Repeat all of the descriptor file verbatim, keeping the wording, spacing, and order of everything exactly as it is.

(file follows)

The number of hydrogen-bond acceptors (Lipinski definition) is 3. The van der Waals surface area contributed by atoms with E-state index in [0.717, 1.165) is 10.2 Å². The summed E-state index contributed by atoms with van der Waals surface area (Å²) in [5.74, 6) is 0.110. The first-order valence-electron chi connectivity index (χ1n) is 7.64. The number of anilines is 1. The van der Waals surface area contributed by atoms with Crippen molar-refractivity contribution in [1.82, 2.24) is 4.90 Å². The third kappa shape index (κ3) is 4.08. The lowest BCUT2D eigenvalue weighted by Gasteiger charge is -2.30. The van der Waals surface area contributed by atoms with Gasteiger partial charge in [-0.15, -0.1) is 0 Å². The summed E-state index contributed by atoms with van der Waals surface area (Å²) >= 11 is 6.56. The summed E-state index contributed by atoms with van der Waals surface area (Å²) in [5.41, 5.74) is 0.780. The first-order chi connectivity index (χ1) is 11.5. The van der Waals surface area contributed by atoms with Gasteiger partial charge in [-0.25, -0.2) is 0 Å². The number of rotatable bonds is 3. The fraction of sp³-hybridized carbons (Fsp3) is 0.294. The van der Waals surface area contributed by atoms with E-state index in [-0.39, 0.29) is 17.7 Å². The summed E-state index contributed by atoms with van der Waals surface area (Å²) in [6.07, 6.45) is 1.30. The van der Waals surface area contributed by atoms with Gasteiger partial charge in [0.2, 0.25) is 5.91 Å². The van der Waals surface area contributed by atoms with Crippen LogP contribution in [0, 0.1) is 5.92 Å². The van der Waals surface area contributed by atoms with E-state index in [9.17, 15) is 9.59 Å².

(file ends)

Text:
The number of hydrogen-bond acceptors (Lipinski definition) is 3. The van der Waals surface area contributed by atoms with E-state index in [0.717, 1.165) is 10.2 Å². The summed E-state index contributed by atoms with van der Waals surface area (Å²) in [5.74, 6) is 0.110. The first-order valence-electron chi connectivity index (χ1n) is 7.64. The number of anilines is 1. The van der Waals surface area contributed by atoms with Crippen molar-refractivity contribution in [1.82, 2.24) is 4.90 Å². The third kappa shape index (κ3) is 4.08. The lowest BCUT2D eigenvalue weighted by Gasteiger charge is -2.30. The van der Waals surface area contributed by atoms with Gasteiger partial charge in [-0.15, -0.1) is 0 Å². The summed E-state index contributed by atoms with van der Waals surface area (Å²) >= 11 is 6.56. The summed E-state index contributed by atoms with van der Waals surface area (Å²) in [5.41, 5.74) is 0.780. The first-order chi connectivity index (χ1) is 11.5. The van der Waals surface area contributed by atoms with Gasteiger partial charge in [-0.25, -0.2) is 0 Å². The number of rotatable bonds is 3. The fraction of sp³-hybridized carbons (Fsp3) is 0.294. The van der Waals surface area contributed by atoms with E-state index in [-0.39, 0.29) is 17.7 Å². The summed E-state index contributed by atoms with van der Waals surface area (Å²) in [6.07, 6.45) is 1.30. The van der Waals surface area contributed by atoms with Gasteiger partial charge in [0.2, 0.25) is 5.91 Å². The van der Waals surface area contributed by atoms with Crippen LogP contribution in [0, 0.1) is 5.92 Å². The van der Waals surface area contributed by atoms with E-state index in [9.17, 15) is 9.59 Å².